Save MMS: The T-Mobile G1 cannot save images sent through MMS. If you receive a lot of pictures via multi-media texting, this application will allow you to save them permanently. Ideal for those who receive photos often and need to save them for viewing on a different apparatus.
mShare: With data becoming increasingly mobile, it’s not surprising that will need to transfer a great amount of data to and from your cell phone at any given time. That is where mShare comes in. It’s basically an FTP, as it allows you to swap files from your phone to your computer, from your computer to your phone, or a phone to another phone. This is includes single and mass transfers.
Toggle Settings: When you need to access and change settings on your T-Mobile G1, you don’t want to waste time shuffling through the menus. This is where Toggle Settings comes in. This app allows you to quickly access groups of features based on clicks–one click gets you connection settings like Wifi and GPS. Two clicks gets you more phone centric feature such as the ringer. Ideal for quickly changing settings on the good.
We’ve heard it before, but now the WSJ is reporting that "This week Google will start allowing developers to charge for software sold through the Android Market, according to people familiar with the matter." Previous reports claimed that a pay App Market was in the works for Q1 of 09, but Google has been hard at work over the past few weeks, rolling out new mobile services just in time for the GSMA Mobile World Congress in Barcelona next week. Earlier this year they also introduced localized versions of the Android Market so that developers could target their work to specific areas. I guess all we can tell you for now is to keep an eye on the Android Market. I’m sure there are quite a few people out there who are addicted to checking the market a few times a day.
At the moment, Google and T-mobile are busy rolling out their latest OTA firmware update to the G1. But hidden inside that update is Google’s latest add-on to their Google Maps Application: Google Latitude. This new app works with Google Maps and allows users to share their location and message other people from their contact list. The application is very similar to the Loopt application on the G1 and the iPhone, but allows anyone to access it through their web browser as well through their igoogle.com page if they already have a Google account. The advantage that Google has over Loopt is that they are pushing this new app out to all T-Mobile G1 phones and most likely will include it an all future building of the Android OS. Google Latitude will also be rolling out to the iPhone, Windows Mobile, and most likely any other Mobile OS that already has Google Maps support. We’re still waiting on our OTA firmware update for our G1, but we’ll be sure to post our impressions once we get out hands on Google Latitude. Until then… you can always download Loopt.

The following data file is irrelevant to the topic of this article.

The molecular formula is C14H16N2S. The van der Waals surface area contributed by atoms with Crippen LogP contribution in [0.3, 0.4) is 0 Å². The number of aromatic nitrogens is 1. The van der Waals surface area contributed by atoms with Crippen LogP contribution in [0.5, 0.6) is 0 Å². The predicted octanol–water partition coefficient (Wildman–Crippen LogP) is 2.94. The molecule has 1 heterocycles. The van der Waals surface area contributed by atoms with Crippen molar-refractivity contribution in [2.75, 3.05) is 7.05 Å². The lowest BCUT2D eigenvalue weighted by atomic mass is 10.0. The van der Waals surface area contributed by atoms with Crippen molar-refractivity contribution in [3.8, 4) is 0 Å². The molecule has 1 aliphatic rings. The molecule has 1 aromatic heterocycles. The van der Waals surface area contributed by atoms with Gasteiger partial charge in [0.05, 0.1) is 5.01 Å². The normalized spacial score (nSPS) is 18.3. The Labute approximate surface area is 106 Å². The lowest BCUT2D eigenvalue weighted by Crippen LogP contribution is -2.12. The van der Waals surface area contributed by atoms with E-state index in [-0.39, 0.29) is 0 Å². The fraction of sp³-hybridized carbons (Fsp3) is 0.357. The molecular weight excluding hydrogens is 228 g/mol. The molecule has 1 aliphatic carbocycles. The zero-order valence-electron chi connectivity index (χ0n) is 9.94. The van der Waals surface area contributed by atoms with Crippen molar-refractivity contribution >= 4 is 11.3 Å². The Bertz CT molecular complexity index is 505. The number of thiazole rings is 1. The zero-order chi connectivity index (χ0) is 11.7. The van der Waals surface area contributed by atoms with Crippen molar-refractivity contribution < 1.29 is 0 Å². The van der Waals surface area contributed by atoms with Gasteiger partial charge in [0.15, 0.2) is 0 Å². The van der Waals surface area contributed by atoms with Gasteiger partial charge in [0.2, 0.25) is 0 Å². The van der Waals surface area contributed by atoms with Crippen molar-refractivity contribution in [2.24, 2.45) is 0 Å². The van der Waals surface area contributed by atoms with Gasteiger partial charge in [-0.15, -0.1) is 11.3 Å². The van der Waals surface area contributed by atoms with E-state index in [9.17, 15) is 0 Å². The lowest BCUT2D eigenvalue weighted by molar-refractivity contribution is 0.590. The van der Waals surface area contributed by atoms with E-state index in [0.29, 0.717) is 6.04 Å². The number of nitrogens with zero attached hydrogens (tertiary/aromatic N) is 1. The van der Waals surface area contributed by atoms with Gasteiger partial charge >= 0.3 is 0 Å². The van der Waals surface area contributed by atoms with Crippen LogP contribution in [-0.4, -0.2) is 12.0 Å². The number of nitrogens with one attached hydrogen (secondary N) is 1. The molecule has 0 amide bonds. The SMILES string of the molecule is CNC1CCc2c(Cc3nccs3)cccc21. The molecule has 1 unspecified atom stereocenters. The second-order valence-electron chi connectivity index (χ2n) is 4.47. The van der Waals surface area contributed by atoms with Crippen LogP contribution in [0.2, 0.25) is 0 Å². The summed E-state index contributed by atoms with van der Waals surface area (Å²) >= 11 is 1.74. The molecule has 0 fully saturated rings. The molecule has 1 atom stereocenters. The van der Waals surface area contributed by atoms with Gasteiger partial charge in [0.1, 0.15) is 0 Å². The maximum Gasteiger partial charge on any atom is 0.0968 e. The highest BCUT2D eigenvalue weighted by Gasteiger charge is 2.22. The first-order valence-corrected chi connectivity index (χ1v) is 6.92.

Make sure you check out the official Google Latitude page.
In an effort to add a little more value to its email client, late last year, Gmail Tasks was rolled out in Google Labs. Google’s latest Labs project allowed users to create, manage, and edit lists of tasks in a similar fashion to Outlook and Lotus Notes. At the moment, Gmail Tasks is not a native application for Android, but merely a web interface that allows you to access all your tasks you have created, add new ones or delete tasks you have already completed. Since gmail Tasks is still in the Google Labs, you will need to enable it on your Gmail account through your computers web browser before you will be able to access it through your Android handset. Just head on over to gmail.com/tasks to get all the details and activate the service and then go to the same address on your phone.